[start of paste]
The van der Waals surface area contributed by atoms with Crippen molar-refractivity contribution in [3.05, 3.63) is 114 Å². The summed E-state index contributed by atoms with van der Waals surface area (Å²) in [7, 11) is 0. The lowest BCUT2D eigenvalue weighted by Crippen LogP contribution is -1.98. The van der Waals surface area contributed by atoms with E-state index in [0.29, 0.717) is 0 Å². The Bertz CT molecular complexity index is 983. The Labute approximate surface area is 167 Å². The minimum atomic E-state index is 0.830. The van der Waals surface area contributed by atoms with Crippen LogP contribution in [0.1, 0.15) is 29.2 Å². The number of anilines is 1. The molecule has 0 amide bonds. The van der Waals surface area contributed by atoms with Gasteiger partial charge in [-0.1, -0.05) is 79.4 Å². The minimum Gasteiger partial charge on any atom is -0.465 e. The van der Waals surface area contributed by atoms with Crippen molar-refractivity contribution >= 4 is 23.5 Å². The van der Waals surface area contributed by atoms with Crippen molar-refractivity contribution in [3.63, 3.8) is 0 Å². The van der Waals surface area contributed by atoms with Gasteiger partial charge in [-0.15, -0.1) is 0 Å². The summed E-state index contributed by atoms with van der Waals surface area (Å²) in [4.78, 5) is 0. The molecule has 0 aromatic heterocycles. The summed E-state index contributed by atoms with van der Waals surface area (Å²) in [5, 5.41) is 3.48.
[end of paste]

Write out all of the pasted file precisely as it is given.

The van der Waals surface area contributed by atoms with Crippen molar-refractivity contribution in [3.05, 3.63) is 114 Å². The summed E-state index contributed by atoms with van der Waals surface area (Å²) in [7, 11) is 0. The lowest BCUT2D eigenvalue weighted by Crippen LogP contribution is -1.98. The van der Waals surface area contributed by atoms with E-state index in [0.29, 0.717) is 0 Å². The Bertz CT molecular complexity index is 983. The Labute approximate surface area is 167 Å². The minimum atomic E-state index is 0.830. The van der Waals surface area contributed by atoms with Crippen LogP contribution in [0.1, 0.15) is 29.2 Å². The number of anilines is 1. The molecule has 0 amide bonds. The van der Waals surface area contributed by atoms with Gasteiger partial charge in [-0.1, -0.05) is 79.4 Å². The minimum Gasteiger partial charge on any atom is -0.465 e. The van der Waals surface area contributed by atoms with Crippen molar-refractivity contribution >= 4 is 23.5 Å². The van der Waals surface area contributed by atoms with Crippen molar-refractivity contribution in [3.63, 3.8) is 0 Å². The van der Waals surface area contributed by atoms with Gasteiger partial charge in [-0.15, -0.1) is 0 Å². The summed E-state index contributed by atoms with van der Waals surface area (Å²) in [4.78, 5) is 0. The molecule has 0 aromatic heterocycles. The summed E-state index contributed by atoms with van der Waals surface area (Å²) in [5, 5.41) is 3.48.